Melancholies of Knowledge is a collection that brings together a snapshot of perspectives near the end of the last century on the role of “literature in the age of science.” It’s a worthwhile read.
From editor Margery Arent Safir’s introduction, this quote by Michel Rio:
Any alteration in man’s physical position in the universe must correspond to an alteration in this intellectual and affective position, that of literary discourse, which is the sum of all those coordinates.”
Rio the novelist, says Safir, accepts that the writer’s duty — he calls it “honorable ambition” — is
. . .nothing less than to describe a sensitive, unique being reacting to a new dimension of his surroundings, without restriction, not only as regards social mores and landscapes, but also and, perhaps above all, as regards knowledge, the state of man’s theoretical conception of the world” (“Le reveur et le logicien,” in Reve de logique, pp. 71–72).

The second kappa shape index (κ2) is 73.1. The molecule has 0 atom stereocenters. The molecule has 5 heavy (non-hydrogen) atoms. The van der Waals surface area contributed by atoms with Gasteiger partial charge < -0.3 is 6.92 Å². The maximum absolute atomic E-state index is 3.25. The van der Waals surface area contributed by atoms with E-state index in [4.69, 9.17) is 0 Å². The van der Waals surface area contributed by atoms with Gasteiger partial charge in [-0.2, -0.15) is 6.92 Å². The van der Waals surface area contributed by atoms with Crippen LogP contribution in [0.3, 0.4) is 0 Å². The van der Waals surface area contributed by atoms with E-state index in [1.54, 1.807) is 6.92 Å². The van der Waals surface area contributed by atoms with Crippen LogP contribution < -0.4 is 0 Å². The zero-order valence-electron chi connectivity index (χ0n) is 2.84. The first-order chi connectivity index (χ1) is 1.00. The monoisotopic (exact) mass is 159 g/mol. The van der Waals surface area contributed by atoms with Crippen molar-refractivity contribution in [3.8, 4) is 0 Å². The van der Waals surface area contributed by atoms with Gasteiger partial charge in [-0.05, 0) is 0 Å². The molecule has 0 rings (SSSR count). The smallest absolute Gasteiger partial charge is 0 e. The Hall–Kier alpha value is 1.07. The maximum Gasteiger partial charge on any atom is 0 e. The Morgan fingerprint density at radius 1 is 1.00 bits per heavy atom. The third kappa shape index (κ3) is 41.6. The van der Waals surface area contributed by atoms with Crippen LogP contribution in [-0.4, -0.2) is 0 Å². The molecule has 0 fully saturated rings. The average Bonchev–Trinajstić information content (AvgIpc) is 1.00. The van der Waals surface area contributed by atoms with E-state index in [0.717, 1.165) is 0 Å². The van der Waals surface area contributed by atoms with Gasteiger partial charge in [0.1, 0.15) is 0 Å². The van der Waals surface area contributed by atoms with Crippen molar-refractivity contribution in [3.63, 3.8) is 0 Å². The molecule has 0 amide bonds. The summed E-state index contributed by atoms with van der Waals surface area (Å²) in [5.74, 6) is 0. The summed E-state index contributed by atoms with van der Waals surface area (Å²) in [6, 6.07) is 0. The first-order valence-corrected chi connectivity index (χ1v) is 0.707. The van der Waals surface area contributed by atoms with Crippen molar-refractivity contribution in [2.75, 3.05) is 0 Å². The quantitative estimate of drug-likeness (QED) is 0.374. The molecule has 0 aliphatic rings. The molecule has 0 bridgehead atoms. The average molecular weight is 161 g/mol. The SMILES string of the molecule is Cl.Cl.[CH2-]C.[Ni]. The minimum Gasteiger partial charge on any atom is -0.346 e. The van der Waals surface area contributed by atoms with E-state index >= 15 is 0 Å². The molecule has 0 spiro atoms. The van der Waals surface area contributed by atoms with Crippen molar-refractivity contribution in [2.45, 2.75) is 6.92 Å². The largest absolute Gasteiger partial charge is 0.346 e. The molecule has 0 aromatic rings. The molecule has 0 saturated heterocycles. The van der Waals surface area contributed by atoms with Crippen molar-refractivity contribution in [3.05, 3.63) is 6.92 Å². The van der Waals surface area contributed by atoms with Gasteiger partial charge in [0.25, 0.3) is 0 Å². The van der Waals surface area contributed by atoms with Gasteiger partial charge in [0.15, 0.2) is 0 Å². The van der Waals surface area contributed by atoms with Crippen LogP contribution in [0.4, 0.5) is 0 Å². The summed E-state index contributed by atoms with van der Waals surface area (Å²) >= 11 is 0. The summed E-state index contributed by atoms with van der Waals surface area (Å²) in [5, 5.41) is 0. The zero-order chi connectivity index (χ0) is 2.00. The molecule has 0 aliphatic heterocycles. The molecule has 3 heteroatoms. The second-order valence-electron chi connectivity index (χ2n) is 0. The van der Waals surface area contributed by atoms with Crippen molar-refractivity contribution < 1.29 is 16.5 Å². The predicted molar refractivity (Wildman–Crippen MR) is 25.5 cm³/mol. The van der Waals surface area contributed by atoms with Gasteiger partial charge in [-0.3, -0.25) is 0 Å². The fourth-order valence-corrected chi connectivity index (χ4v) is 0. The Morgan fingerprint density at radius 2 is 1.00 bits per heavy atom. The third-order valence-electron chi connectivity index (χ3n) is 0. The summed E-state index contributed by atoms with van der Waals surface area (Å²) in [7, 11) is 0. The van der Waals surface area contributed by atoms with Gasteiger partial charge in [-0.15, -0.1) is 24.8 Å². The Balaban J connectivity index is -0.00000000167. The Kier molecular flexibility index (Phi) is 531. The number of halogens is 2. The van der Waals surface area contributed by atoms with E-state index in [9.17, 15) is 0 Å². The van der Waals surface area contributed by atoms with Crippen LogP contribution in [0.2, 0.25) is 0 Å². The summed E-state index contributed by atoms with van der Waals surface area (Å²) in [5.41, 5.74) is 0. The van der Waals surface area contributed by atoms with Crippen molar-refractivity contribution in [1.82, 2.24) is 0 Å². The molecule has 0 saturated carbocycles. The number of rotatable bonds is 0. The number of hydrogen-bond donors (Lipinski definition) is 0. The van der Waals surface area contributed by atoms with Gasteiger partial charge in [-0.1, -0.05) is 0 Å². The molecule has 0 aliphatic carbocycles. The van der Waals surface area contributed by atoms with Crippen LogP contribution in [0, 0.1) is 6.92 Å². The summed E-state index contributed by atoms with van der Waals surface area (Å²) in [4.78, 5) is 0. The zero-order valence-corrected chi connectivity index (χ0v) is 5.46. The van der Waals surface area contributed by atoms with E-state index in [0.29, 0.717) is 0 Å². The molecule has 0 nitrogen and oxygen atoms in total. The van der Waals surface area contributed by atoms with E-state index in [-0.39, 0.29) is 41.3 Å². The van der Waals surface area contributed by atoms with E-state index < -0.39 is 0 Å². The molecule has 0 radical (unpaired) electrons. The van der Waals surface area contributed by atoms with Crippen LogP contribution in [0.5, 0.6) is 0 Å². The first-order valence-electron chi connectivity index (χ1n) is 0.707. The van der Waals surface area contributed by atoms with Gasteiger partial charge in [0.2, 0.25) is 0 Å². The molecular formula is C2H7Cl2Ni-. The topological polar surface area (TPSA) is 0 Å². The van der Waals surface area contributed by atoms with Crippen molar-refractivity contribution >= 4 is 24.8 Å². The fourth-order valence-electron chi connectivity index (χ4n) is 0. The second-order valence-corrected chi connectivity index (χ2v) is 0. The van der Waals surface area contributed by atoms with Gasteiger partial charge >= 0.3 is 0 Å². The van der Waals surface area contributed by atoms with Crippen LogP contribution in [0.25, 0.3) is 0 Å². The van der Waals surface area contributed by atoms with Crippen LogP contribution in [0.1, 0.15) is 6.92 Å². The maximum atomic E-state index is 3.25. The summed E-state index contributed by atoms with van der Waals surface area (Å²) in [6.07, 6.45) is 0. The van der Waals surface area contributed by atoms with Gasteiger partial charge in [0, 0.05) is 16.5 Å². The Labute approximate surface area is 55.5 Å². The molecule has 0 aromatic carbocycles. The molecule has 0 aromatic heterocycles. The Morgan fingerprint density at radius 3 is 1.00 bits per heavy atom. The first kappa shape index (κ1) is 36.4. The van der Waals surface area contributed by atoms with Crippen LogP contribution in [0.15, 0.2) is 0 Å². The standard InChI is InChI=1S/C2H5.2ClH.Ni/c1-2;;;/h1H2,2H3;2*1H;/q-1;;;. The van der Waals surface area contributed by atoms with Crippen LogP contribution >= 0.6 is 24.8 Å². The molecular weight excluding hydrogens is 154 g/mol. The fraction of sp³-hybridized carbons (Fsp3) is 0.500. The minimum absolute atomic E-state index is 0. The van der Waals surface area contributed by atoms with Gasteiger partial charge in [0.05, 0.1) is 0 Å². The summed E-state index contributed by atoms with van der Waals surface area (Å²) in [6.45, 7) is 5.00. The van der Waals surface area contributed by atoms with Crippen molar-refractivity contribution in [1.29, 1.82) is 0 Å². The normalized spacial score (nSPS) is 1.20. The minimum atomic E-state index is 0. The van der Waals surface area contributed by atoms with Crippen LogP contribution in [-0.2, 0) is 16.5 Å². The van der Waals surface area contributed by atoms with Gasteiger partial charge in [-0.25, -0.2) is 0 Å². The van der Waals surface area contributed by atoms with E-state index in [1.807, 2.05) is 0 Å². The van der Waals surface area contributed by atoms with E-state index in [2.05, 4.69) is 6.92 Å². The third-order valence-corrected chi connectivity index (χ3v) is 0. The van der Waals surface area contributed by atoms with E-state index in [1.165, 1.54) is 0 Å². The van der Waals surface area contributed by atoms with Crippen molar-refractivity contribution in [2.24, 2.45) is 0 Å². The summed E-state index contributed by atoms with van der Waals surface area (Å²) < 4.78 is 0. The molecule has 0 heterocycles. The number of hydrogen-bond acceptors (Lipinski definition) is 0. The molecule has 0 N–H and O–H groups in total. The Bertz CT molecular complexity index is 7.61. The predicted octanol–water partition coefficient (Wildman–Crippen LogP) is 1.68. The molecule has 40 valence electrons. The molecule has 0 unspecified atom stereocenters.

This may be all well and good, but, to hijack William Blake’s “fearful symmetry” phrase, the literary crowd is at a serious disadvantage when they attempt to assert their brand of affective “knowledge.” Paired with scientist’s superior methodology — and knowledge — the asymmetry is fearful.
M. A. Safir, Ed., Melancholies of Knowledge: Literature in the Age of Science. Albany NY: State University Press of NY, 1999.
Originally published at Poetry and Science.